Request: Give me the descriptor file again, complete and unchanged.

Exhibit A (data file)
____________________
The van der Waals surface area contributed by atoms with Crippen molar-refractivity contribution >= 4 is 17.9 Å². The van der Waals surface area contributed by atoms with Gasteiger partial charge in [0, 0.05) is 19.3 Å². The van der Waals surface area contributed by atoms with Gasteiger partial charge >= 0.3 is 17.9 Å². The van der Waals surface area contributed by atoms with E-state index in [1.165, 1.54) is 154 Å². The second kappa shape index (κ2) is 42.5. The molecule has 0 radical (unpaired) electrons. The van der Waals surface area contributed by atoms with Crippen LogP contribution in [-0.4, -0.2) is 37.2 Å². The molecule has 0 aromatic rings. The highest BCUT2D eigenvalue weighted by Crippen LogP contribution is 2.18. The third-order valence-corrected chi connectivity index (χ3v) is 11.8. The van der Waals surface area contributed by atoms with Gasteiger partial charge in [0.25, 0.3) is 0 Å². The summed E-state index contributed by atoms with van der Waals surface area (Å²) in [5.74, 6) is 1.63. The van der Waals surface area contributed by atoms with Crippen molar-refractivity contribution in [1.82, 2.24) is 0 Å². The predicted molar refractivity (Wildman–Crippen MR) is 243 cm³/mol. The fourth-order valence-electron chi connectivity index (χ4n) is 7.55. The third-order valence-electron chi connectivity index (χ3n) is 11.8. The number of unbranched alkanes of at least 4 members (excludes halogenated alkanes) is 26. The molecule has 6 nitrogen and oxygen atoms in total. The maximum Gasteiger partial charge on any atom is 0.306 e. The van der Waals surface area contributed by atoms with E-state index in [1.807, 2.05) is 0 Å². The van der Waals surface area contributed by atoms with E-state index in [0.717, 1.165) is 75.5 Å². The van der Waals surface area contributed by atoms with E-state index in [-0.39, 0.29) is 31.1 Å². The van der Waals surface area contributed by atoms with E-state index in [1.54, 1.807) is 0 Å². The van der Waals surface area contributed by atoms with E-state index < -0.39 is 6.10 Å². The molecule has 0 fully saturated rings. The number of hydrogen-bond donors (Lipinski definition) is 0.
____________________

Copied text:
The van der Waals surface area contributed by atoms with Crippen molar-refractivity contribution >= 4 is 17.9 Å². The van der Waals surface area contributed by atoms with Gasteiger partial charge in [0, 0.05) is 19.3 Å². The van der Waals surface area contributed by atoms with Gasteiger partial charge >= 0.3 is 17.9 Å². The van der Waals surface area contributed by atoms with E-state index in [1.165, 1.54) is 154 Å². The second kappa shape index (κ2) is 42.5. The molecule has 0 radical (unpaired) electrons. The van der Waals surface area contributed by atoms with Crippen LogP contribution in [-0.4, -0.2) is 37.2 Å². The molecule has 0 aromatic rings. The highest BCUT2D eigenvalue weighted by Crippen LogP contribution is 2.18. The third-order valence-corrected chi connectivity index (χ3v) is 11.8. The van der Waals surface area contributed by atoms with Gasteiger partial charge in [0.25, 0.3) is 0 Å². The summed E-state index contributed by atoms with van der Waals surface area (Å²) in [5.74, 6) is 1.63. The van der Waals surface area contributed by atoms with Crippen molar-refractivity contribution in [1.82, 2.24) is 0 Å². The predicted molar refractivity (Wildman–Crippen MR) is 243 cm³/mol. The fourth-order valence-electron chi connectivity index (χ4n) is 7.55. The third-order valence-electron chi connectivity index (χ3n) is 11.8. The number of unbranched alkanes of at least 4 members (excludes halogenated alkanes) is 26. The molecule has 6 nitrogen and oxygen atoms in total. The maximum Gasteiger partial charge on any atom is 0.306 e. The van der Waals surface area contributed by atoms with E-state index in [1.807, 2.05) is 0 Å². The van der Waals surface area contributed by atoms with E-state index in [0.717, 1.165) is 75.5 Å². The van der Waals surface area contributed by atoms with E-state index in [-0.39, 0.29) is 31.1 Å². The van der Waals surface area contributed by atoms with E-state index in [1.54, 1.807) is 0 Å². The van der Waals surface area contributed by atoms with E-state index < -0.39 is 6.10 Å². The molecule has 0 fully saturated rings. The number of hydrogen-bond donors (Lipinski definition) is 0.